In the 1830s a congregational church stood in the central part of the township near the intersection of White Pine Highway and Ridgeville Road. Later it was taken down and moved to Prattville and rebuilt as a Congregational Church there.
Two United Brethren churches faced one another across Ingall Hwy. south of the railway crossing (then the Wabash) in the small community of Ontario. The church on the west side resulted from a division in the one on the east side over policy relating to secret societies. Thus, the east side church was termed radical, the west side church liberal.
When the churches discontinued, the building in which the liberal church was housed reverted by to the Harold Acker property, upon which it was situated, and was moved near his home where it serves as a small white barn with identifying church windows today.
The fundamental, or “radical,” church building can be seen on the Hawkins farm just north of its original location. Furnishings went to the Fayette Nazarene Church. When the United Brethren group closed their church on the County Line south of the cemetery, the structure was taken down and rebuilt in Wright Township as a house. The present-day Munson United Brethren Church is located just north of Morenci road.
There are two other churches, the Canandaigua Community Church and Brookside Memorial Chapel. The Community Church schedules a full program under Pastor Eugene A. Kooi. Brookside’s unique story centers in Rev. Gerard French, whose interest in youth led him to procure the two-acre plot between Bean Creek and Warwick Road east of Medina, where he built the chapel. The first services were held in 1964 after completion of the basement. When the superstructure was finished in 1968, the present sanctuary was decorated and furnished for worship. (Only masonry work was done by hired labor.) Rev. French contributes all his services along with transportation in his van as needed. He has driven on occasion more than 100 miles to provide rides on Sunday. All of this translates as a true labor of love for people.
Seneca Township was established by an act of the State Legislature on March 23, 1836. The southern boundary was later changed following a dispute with the State of Ohio. This dispute was known as the Toledo War, and was formally settled on March 31,1838. At the time, this area also included the present township of Medina. On March 11, 1837 Medina became a separate township.
The first officers of Seneca Township were elected in May 1836, and consisted of a supervisor, clerk, and treasurer.
The soil in the Township was considered the best in Lenawee County, and the prosperous farmers later built beautiful homes surrounded by large trees and orchards. It was good land for growing crops, and everything flourished in the rich soil.
Some of the early settlers enlisted and served in the Black Hawk War. One of these was Roswell J. Hayward. He influenced relatives from New York State to settle on land in other parts of Lenawee County, some near Posey Lake, where he established his son-in-law on a farm. He erected the first saw mill near Black Creek.
Amos A. Kinney came to Seneca Township at the age of 20, traveling with a team of horses and a wagon for 16 days through the wilderness. He entered 80 acres of land and at once began to clear the land and put up a log cabin. Indians often came by, but they never molested him as he treated them with consideration. He was active in affairs of the Township and cast his first vote for Andrew Jackson.
Stephen Spear arrived from New York Sate in 1831, stopping near Adrian. There he worked for a year and a half and then took up 160 acres of land. He located on Bear Creek, about four miles from Morenci. He was drafted for service in the Black Hawk War and encamped near Coldwater with his company. They marched to Niles on the St. Joseph River and were stationed there until the capture of Black Hawk and the end of the war.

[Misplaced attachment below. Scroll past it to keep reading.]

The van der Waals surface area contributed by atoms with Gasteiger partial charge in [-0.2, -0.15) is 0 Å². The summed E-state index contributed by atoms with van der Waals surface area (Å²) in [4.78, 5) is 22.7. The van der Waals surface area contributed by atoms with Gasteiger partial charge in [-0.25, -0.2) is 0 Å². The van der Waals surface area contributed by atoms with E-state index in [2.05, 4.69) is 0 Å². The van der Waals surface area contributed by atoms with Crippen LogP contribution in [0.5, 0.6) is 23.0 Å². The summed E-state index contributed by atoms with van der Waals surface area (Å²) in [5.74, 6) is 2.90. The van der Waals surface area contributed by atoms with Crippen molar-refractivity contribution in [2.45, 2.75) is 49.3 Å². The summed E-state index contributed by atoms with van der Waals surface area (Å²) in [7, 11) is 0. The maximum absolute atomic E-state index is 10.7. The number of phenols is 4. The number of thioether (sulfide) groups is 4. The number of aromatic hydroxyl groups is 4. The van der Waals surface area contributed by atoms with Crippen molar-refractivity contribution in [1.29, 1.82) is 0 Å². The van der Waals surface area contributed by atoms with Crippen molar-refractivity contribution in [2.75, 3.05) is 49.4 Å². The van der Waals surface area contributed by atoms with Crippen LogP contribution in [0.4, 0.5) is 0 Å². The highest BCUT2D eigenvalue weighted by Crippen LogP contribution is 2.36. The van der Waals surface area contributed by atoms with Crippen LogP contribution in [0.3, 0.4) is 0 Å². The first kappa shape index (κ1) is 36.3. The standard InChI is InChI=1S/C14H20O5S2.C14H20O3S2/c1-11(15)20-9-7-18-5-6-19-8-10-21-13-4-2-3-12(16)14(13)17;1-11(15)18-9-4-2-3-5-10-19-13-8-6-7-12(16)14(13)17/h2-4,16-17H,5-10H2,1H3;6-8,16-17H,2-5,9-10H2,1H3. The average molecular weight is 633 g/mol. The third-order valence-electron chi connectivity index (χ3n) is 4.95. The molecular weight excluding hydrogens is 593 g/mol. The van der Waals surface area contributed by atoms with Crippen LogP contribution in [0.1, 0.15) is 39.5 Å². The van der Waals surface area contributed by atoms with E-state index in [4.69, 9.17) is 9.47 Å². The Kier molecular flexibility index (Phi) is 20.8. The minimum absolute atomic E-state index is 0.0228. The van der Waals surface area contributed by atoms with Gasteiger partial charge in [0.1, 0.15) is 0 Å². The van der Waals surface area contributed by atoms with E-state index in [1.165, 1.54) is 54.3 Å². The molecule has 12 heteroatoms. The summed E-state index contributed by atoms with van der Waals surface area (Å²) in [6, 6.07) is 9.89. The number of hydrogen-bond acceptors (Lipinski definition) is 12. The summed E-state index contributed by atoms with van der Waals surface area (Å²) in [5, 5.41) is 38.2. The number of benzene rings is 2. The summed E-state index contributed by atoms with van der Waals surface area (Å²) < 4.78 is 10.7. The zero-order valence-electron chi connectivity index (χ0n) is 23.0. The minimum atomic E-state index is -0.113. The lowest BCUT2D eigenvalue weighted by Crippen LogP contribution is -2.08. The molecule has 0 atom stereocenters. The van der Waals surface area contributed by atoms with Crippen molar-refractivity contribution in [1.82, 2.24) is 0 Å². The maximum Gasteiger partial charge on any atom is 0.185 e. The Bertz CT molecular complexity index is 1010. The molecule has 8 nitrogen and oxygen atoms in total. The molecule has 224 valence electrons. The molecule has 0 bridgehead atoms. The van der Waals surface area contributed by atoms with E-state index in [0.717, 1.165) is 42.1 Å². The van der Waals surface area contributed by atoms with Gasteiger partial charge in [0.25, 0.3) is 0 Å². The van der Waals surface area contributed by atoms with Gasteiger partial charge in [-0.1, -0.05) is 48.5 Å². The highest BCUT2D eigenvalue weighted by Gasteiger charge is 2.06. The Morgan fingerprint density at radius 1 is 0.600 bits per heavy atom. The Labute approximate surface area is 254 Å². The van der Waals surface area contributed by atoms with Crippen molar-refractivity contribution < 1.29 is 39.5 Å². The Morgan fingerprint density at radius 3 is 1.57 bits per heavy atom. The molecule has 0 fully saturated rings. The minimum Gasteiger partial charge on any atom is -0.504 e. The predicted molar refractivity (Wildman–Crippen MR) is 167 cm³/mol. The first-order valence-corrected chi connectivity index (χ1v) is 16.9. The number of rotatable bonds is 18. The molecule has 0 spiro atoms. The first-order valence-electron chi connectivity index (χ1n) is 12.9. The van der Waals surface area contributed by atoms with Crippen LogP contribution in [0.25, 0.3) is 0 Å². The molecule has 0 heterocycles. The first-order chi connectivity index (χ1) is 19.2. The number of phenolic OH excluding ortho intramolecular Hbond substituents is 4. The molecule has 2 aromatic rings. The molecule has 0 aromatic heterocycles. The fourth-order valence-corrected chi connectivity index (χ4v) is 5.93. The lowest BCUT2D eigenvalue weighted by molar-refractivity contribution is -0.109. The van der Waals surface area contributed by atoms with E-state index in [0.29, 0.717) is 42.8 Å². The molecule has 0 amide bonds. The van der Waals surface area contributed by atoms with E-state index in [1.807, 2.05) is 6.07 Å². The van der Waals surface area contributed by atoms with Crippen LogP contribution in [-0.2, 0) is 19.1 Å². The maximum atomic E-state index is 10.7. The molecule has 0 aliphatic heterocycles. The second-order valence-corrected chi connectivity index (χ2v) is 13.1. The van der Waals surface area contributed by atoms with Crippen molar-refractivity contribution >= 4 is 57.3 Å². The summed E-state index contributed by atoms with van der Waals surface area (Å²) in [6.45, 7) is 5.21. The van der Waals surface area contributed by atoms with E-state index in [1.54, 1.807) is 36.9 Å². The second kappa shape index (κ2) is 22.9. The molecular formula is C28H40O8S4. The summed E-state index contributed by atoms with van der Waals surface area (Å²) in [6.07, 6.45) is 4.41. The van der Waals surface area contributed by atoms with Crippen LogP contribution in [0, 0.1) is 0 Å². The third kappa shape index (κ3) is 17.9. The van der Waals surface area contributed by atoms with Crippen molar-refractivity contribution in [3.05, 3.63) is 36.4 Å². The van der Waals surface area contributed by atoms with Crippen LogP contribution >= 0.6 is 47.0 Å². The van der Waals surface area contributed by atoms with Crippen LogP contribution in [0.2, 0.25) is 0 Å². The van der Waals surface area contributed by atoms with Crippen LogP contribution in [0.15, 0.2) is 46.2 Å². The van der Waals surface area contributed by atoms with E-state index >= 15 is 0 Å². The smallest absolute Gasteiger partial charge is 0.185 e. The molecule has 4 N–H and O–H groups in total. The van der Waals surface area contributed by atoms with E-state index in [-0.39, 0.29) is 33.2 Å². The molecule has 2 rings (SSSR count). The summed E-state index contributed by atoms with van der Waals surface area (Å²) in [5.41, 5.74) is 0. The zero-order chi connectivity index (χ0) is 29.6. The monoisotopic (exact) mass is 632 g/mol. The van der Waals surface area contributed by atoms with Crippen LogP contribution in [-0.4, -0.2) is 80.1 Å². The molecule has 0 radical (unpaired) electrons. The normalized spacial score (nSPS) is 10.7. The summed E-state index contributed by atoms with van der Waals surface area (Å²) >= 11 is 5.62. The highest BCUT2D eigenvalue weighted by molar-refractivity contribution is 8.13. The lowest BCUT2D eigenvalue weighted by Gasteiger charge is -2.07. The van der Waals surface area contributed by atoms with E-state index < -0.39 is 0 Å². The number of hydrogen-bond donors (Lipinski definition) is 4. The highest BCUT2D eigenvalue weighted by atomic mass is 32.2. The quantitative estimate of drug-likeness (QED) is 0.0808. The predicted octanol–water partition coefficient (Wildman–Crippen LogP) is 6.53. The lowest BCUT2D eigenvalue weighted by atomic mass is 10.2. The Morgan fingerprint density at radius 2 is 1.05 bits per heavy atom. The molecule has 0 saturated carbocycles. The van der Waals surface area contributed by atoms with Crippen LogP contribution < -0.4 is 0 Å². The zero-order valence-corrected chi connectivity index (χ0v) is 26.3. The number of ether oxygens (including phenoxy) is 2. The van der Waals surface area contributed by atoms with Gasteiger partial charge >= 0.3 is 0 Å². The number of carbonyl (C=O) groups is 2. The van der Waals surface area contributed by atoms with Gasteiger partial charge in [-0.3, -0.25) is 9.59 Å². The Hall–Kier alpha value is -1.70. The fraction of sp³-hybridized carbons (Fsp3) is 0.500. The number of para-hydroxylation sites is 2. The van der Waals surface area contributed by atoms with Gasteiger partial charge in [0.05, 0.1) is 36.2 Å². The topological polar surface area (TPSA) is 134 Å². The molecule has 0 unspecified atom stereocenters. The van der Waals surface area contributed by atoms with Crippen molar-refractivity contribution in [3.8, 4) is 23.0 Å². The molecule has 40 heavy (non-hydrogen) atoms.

The little village of Seneca was the scene of a train wreck on Nov. 27, 1901. This was one of the most disastrous train wrecks in the history of the Wabash Railroad.
The wreck occurred one and one-half miles east of the village at about 6:45 in the evening. Some of the cars contained immigrants going west, others were people going home for Thanksgiving. It was reported that approximately 80 persons died and many more were seriously injured. The first doctor on the scene was a physician from Detroit who had been called to Morenci to see a patient.
At the inquest, the train crew of the eastbound train was cited for ignoring orders. However, it was also thought that since the trains usually passed each other at Sand Creek, the names of Seneca and Sand Creek had been confused by the engineer. For a time following the wreck, the name on the depot at Seneca was changed to Ennis in order to avoid another such accident.
The Village of Seneca has been in the past a busy place with several stores, a post office, a dance hall and various other businesses. At the present time, there is one church called the Seneca Community Church serving the area.
The township has served the people well and the officers have been active and conscientious in their efforts. It is still a thriving township with prosperous farmers and beautiful homes.
The Wreck of the Wabash
(written by B.F. Denson, Morenci, Mich.)
Has not death been very busy in the circles low and high,
from September’s assassination, til Thanksgiving day drew nigh
Has some planetary reasons made disturbances of late,
to have brought such dire disaster with such sad and shocking fate?
Was it a visitation of Providence divine,
Upon a strenuous nation, as well as the Wabash line?
Can it be accounted or full three times out of five,
In any other better way that mortals can contrive?
Electric headlights then deceiving, to be seen on purpose too,
Thought each other on the side track, their great engines fairly flew.
Conductor Felt applied the steam brakes, saw the Seneca lights flash by;
Thought of slowing for the siding, furthermore we know not why;
Why the visitation followed in these engine cabs that day.
That each mistook the other, was to give the right of way,
‘Til the instant, just too late, as the crash and slaughter came,
When many a helpless victim’s time had come in wreck and flame.
Was it a dispensation that impelled those poor souls there
From many and many a mile away in a lake of fire to share.
Gone home for their Thanksgiving–entered the golden gate.
A hundred human beings dead by a fatal mistake.